BACKTRACK BOYS. Starring: Bernie Shakeshaft, and cast. Directed by Catherine Scott. Rated MA15+. Restricted. (Strong coarse language).100 min.
This Australian, factual documentary tells the story behind the “Backtrack Program”, which is an intervention program that tries to address the negative behaviour of delinquent youths, by aiming to channel their behaviour in positive ways.
The film was directed, produced, and photographed by Catherine Scott. It won the award for Best Documentary at the 2018 Sydney Film Festival, and took out the main Audience Award at the 2018 Melbourne International Film Festival. The identity given to those in the cast respects their privacy. The focus is on rural youth, and the main emphasis is on three troubled boys, Alfie, Rusty and Zach, over a period of a little more than two years in regional NSW.
Bernie Shakeshaft, a jackaroo, founded the Backtrack Program specifically to rehabilitate juvenile offenders, and he runs it from from an old shed, just out of Armidale, NSW. He travels to rural towns such as Wellington, Gunnedah, Condobolin and Grafton with his team of dogs and boys to participate in country shows before appreciative audiences.
His boys are all in trouble with the Law through delinquent acting-out, drug addiction, or robbery and assault. They are active participants in the Program and they respond impressively to the challenges created for them. The film tells us that the Program teaches the boys “you don’t have to do it violently”.
The “Backtrack Boys” team up with dogs, each one forming a special relationship with a particular dog. With the help of animals and the boys themselves, Bernie fosters emotional control, and feelings of togetherness and self-discipline that help the boys deal with their anxieties. The boys are urged to push themselves and to bounce back positively if the challenges of life prove too much for them. All experience the positive benefits of the support that they receive, and they grow in self-esteem, the boys coming to realise that they are there “to help each other”. Three main goals characterise the Backtrack Program: to reestablish positive relationships; to deal with psychological and physical trauma; and to help prepare for future life. All three main goals are achieved under the Program, some more so than others for particular boys.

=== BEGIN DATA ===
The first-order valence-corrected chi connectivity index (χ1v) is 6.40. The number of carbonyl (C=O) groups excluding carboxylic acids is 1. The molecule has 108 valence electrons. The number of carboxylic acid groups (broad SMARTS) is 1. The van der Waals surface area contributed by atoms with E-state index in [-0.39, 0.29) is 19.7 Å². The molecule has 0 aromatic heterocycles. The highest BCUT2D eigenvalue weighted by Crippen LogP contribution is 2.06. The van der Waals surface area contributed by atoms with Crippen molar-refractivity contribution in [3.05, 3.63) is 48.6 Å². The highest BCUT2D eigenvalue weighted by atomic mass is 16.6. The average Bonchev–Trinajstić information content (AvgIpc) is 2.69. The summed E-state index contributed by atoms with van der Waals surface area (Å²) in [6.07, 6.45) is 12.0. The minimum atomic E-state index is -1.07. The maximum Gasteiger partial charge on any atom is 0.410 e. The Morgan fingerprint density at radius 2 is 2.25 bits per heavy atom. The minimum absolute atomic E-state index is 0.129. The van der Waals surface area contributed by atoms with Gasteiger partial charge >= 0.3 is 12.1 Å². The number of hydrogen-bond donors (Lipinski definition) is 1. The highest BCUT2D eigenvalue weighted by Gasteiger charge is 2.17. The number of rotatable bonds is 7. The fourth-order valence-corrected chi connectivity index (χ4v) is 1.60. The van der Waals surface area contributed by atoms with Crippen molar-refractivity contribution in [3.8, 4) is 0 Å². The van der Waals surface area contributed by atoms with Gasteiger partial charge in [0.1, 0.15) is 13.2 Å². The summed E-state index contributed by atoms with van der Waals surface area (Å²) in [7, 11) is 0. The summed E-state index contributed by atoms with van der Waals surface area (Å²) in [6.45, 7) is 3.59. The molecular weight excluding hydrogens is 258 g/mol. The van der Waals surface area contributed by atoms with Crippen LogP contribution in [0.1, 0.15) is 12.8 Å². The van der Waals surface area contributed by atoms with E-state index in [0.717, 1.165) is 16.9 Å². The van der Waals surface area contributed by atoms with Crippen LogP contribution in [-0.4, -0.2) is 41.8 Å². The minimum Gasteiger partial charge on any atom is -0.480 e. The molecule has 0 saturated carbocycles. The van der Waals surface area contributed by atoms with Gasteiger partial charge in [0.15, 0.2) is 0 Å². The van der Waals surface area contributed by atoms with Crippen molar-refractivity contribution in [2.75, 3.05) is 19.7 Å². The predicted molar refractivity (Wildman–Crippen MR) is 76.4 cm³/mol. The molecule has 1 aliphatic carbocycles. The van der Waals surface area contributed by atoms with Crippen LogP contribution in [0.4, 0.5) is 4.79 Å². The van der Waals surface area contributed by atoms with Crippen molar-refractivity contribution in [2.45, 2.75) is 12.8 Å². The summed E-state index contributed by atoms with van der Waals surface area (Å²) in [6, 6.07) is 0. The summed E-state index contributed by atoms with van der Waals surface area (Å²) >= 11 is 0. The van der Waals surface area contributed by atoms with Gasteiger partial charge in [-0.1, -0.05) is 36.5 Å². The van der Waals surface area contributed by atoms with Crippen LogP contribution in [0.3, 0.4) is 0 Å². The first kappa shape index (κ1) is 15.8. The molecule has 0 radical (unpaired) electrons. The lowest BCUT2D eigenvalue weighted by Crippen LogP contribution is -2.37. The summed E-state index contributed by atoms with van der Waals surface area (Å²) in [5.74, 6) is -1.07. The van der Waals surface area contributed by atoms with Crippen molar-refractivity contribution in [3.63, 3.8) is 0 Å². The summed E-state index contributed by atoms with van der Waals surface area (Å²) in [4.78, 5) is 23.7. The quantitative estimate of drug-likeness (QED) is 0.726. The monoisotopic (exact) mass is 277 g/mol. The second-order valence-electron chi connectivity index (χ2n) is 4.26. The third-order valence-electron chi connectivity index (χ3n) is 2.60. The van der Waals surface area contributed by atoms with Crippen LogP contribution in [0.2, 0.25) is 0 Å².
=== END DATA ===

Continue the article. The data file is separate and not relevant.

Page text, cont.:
The film shows dramatically how much the Program instills a degree of positive camaraderie among the youths who bond together under Bernie’s caring scrutiny. They regain trust in a world they assumed had forgotten about them, and they form relationships they didn’t think possible. The effects of the program are dramatic, though the outcomes are sometimes sad. Youths, for instance, become valued members of Bernie’s community with his help, support and advice, but some of them are transferred to prison when the court meets to consider their case and pass final (legal) judgement on them. In this respect, the film poses a powerful challenge to the benefits assumed to characterise incarceration. It argues compellingly that there can be much more humane ways of changing anti-social, youth behaviour than imprisonment, or internment.
The documentary is technically impressive. Director, Producer and Cinematographer, Catherine Scott, is a person of many talents. She directs the movie to show intimately the spontaneous interactions of the members of the cast, and she powerfully captures their ups and down, and the risks the boys take to face life emotionally. Scott frequently uses aerial drone shots to demonstrate the beauty of rural landscapes in NSW, and camera-closeups depict the youths’ and carers’ emotions realistically and naturally.
This is an inspirational movie that provides a very positive look at the issues that surround juvenile, delinquent behaviour, and it challenges the viewer with what the Backtrack Program has achieved. This is a movie that has been made to actively shape opinion change, and it will change attitudes that unthinkingly endorse the irreversibility of teenage, delinquent behaviour.
Peter W. Sheehan is an Associate of the Australian Catholic Office for Film and Broadcasting
October 25th., 2018